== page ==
Wow, we've been at this for a while. Four whole weeks of churches! Plus the Ash Wednesday half week at the beginning... time has been fuh-lying by, it seems. But it always feels good to make it to the weekend. Yahoo! Today's experience of the station church did not disappoint. Well what I really mean is, it did not "disappoint". On our 23rd attempt, mother nature finally decided she would really open up the sky on us, and boy did she let 'er rip. The celestial announcement went something like this: "Oh you have umbrellas? lololololololol...".
We made it about 35 minutes scot-free, but in the last ten minutes it rained hard enough to soak me from the bottom up. By the time we made it to our church, I had two pools in my shoes and waterlogged pants up to my waist. All the papers in my backpack were in a competition to see which one could absorb the most moisture. Thank the Lord I left my breviary and laptop at home! They wouldn't have made it.
This church is dedicated to a priest and martyr of the Roman church who lived during the fourth century. Eusebius was associated with all the fun we were talking about yesterday and the Church's first council at Nicea. Holding fast to the doctrine regarding the divinity of Christ in the tumultuous period following Nicea I, he was condemned to death by starvation in 357 after defending St. Athanasius before the Emperor Constans. The sentence is believed to have been inflicted by his being locked in his own house, which stood in the spot underneath the current church.
When you walk into this church, on the vaulted ceiling you'll see a large image of St. Eusebius in glory, holding a tablet on which is inscribed the Greek phrase 'homoousion to Patri' ( ὁμοούσιον τῷ Πατρί ). In English it would be, 'consubstantial with the Father'. Wait a minute! You're saying that this phrase we say every Sunday as part of the creed was the product of a Church council way back in 325? Yup. Notice that what we pray in church is called the 'Nicene' creed. Comes from the first Council of Nicea. Actually, technically the creed of Nicea was in a simpler form. The creed we pray today comes from the Church's second council at Constantinople in 381 (so its full name is the Nicene-Constantinopolitan Creed. whew!).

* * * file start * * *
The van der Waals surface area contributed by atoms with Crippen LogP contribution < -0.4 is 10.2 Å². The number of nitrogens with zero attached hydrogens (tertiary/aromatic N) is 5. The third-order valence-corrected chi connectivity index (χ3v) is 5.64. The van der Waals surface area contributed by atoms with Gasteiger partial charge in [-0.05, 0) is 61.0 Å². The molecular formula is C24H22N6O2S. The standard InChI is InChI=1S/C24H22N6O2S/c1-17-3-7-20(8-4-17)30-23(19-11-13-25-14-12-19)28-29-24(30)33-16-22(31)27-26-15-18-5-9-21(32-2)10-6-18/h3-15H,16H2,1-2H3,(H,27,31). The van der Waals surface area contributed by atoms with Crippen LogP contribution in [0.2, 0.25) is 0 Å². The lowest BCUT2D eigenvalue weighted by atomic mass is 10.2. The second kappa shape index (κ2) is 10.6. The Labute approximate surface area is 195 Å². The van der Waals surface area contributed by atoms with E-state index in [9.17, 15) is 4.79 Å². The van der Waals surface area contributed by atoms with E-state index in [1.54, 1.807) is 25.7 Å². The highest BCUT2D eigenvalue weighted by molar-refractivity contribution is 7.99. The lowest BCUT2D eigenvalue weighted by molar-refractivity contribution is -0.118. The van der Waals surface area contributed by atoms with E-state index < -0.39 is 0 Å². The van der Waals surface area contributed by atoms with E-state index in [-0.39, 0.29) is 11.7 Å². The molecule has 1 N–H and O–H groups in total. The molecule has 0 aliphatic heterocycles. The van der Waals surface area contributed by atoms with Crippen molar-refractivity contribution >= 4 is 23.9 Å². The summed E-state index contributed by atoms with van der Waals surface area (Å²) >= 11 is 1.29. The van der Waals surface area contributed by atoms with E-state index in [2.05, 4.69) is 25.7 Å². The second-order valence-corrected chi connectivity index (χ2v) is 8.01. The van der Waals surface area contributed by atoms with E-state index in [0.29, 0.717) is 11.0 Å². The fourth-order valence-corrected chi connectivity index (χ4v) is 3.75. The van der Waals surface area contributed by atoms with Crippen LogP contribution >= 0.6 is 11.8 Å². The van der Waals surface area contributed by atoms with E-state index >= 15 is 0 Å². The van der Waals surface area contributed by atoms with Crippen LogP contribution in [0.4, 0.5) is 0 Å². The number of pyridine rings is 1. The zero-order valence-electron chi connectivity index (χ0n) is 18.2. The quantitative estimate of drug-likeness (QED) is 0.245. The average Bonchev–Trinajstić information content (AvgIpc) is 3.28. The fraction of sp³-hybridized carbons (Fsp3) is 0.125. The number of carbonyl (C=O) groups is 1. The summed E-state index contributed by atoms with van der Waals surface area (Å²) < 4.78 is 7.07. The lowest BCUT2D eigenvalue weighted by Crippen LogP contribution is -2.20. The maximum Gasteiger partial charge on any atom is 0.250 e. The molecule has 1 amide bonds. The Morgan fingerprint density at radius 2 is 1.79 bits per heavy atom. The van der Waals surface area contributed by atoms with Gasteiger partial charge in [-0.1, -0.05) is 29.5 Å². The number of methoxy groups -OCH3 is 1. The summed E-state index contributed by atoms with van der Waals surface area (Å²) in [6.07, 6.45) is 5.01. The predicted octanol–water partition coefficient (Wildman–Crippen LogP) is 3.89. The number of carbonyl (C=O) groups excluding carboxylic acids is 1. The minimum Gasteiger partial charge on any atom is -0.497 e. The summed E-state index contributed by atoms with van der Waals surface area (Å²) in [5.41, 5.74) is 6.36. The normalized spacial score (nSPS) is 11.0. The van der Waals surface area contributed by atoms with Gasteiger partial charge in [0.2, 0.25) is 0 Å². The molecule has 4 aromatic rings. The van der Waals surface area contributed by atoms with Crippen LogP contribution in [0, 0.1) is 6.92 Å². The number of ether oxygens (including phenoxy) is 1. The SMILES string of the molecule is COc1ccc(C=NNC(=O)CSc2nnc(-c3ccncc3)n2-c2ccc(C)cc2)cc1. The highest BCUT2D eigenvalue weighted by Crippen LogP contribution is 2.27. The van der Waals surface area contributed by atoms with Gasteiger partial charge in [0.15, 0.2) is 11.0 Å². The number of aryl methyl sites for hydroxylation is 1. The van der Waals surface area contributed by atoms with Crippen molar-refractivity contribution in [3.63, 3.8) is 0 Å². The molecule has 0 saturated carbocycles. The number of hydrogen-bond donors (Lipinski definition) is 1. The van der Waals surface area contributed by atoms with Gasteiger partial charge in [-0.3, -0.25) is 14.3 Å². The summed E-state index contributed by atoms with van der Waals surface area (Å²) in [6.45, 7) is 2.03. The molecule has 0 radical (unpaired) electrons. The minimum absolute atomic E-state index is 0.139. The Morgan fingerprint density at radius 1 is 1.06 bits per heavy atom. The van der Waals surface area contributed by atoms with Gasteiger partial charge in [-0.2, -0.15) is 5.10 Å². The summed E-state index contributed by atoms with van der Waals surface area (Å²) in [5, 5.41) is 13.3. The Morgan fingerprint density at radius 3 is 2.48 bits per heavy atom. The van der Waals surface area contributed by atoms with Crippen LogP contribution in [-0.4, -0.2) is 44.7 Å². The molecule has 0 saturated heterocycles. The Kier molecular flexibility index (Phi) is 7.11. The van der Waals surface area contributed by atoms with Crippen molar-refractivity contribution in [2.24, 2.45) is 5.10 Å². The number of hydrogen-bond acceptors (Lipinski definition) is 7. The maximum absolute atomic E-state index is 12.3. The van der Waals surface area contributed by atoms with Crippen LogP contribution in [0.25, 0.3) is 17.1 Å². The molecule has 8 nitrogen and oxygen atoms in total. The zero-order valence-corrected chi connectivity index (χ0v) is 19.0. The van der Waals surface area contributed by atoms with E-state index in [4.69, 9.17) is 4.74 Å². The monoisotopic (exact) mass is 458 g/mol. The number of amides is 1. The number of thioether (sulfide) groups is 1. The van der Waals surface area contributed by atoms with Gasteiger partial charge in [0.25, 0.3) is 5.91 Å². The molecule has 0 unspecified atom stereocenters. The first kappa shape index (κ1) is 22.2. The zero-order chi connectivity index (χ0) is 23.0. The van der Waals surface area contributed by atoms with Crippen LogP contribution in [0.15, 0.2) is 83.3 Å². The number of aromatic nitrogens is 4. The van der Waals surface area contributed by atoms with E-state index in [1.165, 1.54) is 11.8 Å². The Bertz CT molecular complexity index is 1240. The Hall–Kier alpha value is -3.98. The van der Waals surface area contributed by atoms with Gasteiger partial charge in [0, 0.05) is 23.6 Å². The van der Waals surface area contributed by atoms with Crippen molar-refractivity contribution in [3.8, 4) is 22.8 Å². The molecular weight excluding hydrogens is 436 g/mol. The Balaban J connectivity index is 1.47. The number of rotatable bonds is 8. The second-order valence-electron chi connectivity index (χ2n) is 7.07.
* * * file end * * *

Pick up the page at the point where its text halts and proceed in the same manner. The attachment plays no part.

But wait another minute, what's going on with these creeds, why is the Church coming up with these things? Because these were the days of the wild west, my friend! Lots of people like Arius were running around and teaching things about God which were not true. And this doesn't just begin in the 300s, it goes back all the way to the beginning, you see even in the writings of St. Paul less than 40 years after the death of Jesus that some people are preaching falsely or acting without the Church's apostolic mandate and confusing or scandalizing people.
So the historical development and clarification of our articles of faith were a product of the Church's need to combat heresy, of needing to say, "No we don't believe that, we believe this. And in order to stay on the God Squad you gotta hold this (and not that) set of beliefs to be true." And people went to bat over this, to the point of sacrificing their lives over words? Oh yeah. Eusebius went to bat to protect a single letter. His was the difference between homo(o)usion (one in substance) and homo(i)usion (similar in substance). Was it really that important? Well it's the difference between calling Jesus a Great Man and the God-Man, and that is a world of difference.
Sorry I got on a bit of a tangent, I'll stop here, but hopefully you learned a little bit today about the history of all this stuff and the faith which the saints have protected for us by giving up their lives. That's something to be thankful for!